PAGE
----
The idea that something like the Côa case would ever happen again was torn apart in 2001, a few months before the conclusion of the Alqueva dam. Following finds in Cheles on the Spanish side of the Guadiana, engravings were found on the Portuguese bank. There was no will to stop or even delay the project to give time to at least collect more information. The Spanish site was surveyed and more than 500 decorated surfaces discovered. The exact number of rocks in the Portuguese area is still uncertain. A international petition was signed by more than 2500 person from more than 50 countries and 150 universities and research institutes.

Tragically, in a democratic Portugal, less was made to document the engravings of the Guadiana than 30 years before in the Tejo. A project of building another dam on the Sabor, a tributary of the Douro, where several sites of rock art were discover in 1993 and 2001 leaves us extremely worried.

Sabor river

Sabor river

Are more prehistoric engravings going to be put under the water?
Presently we don’t know if other dam projects (like Pedrogão) will have similar consequences.

CONCLUSIONS

Rock art studies and the knowledge of prehistoric cultures have suffered one of the heaviest tolls in Portugal. When we talk about the costly impact of dams, the price has been the loss of thousands of priceless prehistoric engravings. This become truly scandalous when it is associated with the lack of responsibility of at least keeping records for the future. We have no doubt that future generations will ask how this was possible. That why it is fundamental to discuss solutions.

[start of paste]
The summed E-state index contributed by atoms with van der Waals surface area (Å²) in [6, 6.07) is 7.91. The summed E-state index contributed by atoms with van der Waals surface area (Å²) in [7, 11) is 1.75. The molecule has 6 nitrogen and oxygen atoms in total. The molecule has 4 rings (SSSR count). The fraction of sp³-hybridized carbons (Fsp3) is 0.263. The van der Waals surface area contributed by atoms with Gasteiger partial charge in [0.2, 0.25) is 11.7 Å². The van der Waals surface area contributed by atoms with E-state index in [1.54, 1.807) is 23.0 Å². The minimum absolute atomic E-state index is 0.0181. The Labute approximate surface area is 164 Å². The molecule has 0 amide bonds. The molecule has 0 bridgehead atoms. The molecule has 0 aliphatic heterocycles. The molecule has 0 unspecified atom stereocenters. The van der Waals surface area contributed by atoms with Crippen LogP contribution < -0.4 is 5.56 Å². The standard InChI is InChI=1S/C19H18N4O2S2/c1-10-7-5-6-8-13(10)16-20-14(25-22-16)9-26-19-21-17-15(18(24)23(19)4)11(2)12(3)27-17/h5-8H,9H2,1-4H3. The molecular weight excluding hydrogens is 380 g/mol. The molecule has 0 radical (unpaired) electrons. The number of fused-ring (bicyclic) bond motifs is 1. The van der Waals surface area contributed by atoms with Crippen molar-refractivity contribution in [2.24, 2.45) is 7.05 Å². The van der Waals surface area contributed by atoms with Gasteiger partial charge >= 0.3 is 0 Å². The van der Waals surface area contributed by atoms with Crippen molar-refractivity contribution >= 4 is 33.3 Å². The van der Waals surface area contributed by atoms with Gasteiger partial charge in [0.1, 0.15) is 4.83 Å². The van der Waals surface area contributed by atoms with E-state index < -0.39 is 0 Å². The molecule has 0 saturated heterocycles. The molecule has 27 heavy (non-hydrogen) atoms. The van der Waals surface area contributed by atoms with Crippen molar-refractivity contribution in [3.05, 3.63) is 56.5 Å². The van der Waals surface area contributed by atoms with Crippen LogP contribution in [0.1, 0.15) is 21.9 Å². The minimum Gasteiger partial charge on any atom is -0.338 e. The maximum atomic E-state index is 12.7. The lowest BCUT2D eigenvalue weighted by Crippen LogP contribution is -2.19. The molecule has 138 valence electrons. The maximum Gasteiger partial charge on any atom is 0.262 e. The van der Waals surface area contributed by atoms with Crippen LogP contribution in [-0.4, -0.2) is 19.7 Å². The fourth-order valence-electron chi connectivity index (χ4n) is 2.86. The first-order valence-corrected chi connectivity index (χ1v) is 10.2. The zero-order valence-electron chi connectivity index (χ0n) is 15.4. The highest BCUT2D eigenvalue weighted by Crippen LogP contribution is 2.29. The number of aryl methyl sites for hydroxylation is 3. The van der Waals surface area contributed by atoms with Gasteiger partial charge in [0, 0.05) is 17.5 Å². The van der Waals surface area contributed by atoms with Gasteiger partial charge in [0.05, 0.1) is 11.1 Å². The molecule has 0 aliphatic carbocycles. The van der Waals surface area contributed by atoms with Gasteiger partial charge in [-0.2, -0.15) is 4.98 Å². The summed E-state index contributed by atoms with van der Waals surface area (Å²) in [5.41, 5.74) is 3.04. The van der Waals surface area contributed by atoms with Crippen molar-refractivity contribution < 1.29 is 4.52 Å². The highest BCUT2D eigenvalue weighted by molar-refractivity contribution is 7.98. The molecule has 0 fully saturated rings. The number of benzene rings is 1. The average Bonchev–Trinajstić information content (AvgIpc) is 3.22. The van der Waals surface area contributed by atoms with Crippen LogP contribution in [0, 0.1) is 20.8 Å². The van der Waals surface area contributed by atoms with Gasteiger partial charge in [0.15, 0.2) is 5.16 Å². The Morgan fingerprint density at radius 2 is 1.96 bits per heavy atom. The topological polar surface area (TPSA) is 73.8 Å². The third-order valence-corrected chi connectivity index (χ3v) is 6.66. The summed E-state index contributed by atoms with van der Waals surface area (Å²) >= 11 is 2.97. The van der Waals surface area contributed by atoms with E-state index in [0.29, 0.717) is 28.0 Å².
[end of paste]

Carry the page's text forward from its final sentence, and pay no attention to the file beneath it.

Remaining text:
Ocreza area, the horse

Mazouco, the horse

Côa area, Penascosa site

Guadiana river, cow


REFERENCES

  • Arcà, A.,R. Bednarik, A.Fossati, L.Jaffe & M. S. Abreu (2001) Damned Dams Again: the plight of Portuguese Rock Art, Rock art Research, 18(1): I-Viii.
  • TRACCE 13 (2002)
  • http://www-ext.lnec.pt/lGb/about.phtml (2002)
  • http://www.europreart.net (2002)
  • http://www.utad.geira.pt/arqueologia/pagina_geral/ (2002)
  • EuroPreArt (http://www.europreart.net) for the Tagus, Guadiana, Ocreza, Mazouco and Coa engravings

MILA SIMÕES DE ABREU
Department of Geology, Archaeology
Unit University of Trás-os Montes e Alto Douro
Apartado nº1013, 5000-911

ACKNOWLEDGEMENTS
A special note of gratitude to Robert Bednarik and to all members of IFRAO (International Federation of Rock Art Research Organizations), to Andrea Arcá, Angelo Fossati and Ludwig Jaffe from the Footsteps of Man Archaeological Cooperative and to the partners of the EuroPreArt project.